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I’ve just seen one of the most fascinating shows in a long time. It takes place at the Royal Academy and it is called ‘Australia’. The exhibition spans more than 200 years from 1800 to the present day and seeks to uncover the fascinating social and cultural evolution of that nation through its art. Two hundred works including painting, drawing, photography, watercolours and multimedia shed light on a period of rapid and intense change; from the impact of colonisation on an indigenous people, to the pioneering nation building of the 19th century through to the enterprising urbanisation of the last 100 years.

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The way its curated has a clarity that astonishes and I can say that after one hour in that show, I learned many things about an art and a country about which I virtually knew nothing. The story of Australia is inextricably linked to its landscape and for Australian artists, this deep connection has provided a rich seam of inspiration for centuries.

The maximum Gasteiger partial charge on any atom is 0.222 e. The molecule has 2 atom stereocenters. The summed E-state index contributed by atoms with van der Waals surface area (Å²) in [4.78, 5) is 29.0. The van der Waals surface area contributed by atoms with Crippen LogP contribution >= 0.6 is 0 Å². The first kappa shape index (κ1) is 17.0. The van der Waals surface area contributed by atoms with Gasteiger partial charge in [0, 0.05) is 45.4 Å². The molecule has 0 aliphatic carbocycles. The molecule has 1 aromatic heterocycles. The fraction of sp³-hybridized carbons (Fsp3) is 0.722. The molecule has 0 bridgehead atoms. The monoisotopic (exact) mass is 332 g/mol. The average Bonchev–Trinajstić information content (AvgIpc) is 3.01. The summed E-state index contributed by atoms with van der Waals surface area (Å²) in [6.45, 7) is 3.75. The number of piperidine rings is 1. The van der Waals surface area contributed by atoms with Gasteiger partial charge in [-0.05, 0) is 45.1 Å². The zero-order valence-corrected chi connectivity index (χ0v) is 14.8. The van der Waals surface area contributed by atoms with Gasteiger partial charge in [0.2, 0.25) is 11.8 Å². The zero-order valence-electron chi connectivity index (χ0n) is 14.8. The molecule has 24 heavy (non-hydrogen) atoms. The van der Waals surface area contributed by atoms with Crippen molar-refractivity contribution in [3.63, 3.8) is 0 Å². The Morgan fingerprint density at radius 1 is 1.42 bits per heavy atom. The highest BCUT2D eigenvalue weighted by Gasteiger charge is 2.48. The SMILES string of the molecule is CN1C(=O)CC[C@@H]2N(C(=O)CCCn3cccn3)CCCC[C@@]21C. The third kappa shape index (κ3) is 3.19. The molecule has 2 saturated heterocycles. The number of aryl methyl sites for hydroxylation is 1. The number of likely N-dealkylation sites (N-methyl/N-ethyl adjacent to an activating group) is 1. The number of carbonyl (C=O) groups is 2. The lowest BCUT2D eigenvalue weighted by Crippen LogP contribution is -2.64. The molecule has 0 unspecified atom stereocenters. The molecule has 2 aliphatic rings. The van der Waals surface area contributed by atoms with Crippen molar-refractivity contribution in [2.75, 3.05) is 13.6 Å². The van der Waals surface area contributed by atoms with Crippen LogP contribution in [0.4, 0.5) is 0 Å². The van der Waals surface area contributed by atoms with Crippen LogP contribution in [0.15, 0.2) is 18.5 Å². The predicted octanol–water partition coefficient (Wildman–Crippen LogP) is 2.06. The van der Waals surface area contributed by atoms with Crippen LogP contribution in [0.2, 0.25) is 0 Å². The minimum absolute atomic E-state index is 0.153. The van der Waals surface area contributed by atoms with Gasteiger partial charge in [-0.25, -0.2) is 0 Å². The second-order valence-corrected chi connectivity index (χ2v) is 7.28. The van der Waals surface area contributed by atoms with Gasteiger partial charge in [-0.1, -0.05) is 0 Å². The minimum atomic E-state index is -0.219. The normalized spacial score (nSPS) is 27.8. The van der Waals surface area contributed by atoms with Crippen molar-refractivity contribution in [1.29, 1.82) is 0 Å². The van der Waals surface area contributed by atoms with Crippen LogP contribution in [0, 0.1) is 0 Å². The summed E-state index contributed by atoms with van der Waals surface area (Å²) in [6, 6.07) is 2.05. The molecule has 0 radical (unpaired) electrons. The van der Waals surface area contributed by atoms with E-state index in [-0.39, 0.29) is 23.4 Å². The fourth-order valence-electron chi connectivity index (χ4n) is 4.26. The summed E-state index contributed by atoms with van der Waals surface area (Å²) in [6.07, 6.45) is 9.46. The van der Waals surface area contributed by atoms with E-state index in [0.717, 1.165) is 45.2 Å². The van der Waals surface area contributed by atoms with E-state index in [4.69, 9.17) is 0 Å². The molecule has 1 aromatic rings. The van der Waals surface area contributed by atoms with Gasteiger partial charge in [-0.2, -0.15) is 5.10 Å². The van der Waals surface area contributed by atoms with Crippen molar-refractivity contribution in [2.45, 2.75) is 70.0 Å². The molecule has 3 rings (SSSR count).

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The way the indigenous art is placed in the first big room shows how abstraction works for them and the relevance of that in-between ‘dimensions’ way of conceiving the world. Their works are like maps that have a zenith view point which not only includes the morphology of the land but also its spiritual aspects. In the painting that you can see in this blogpost, the trail of a devastating hurricane is depicted and you can see the blackness of its passage against the ripped desert. In another painting, the spiritual ‘points’ in the desert are marked and interconnected as if it were the London tube map. It works in the same way.

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Then we pass to the colonial and European depiction of the land. Through a Claude Lorrainesque or Nicholas Poussinesque lens, the land is glorified but the natives are always there. The presence of the original inhabitants is so strong that says a lot of the blondness of that land. So we have the romantic era and the Friedrich-like transformation of Alice Springs into a copycat version of the Alps. It doesn’t work but in the process transform the pigments into the land itself and the Australian romantics end up painting almost like the natives. I am going tot go back to this show because I am very excited about it. Just a thought.

AUSTRALIA
AT THE ROYAL ACADEMY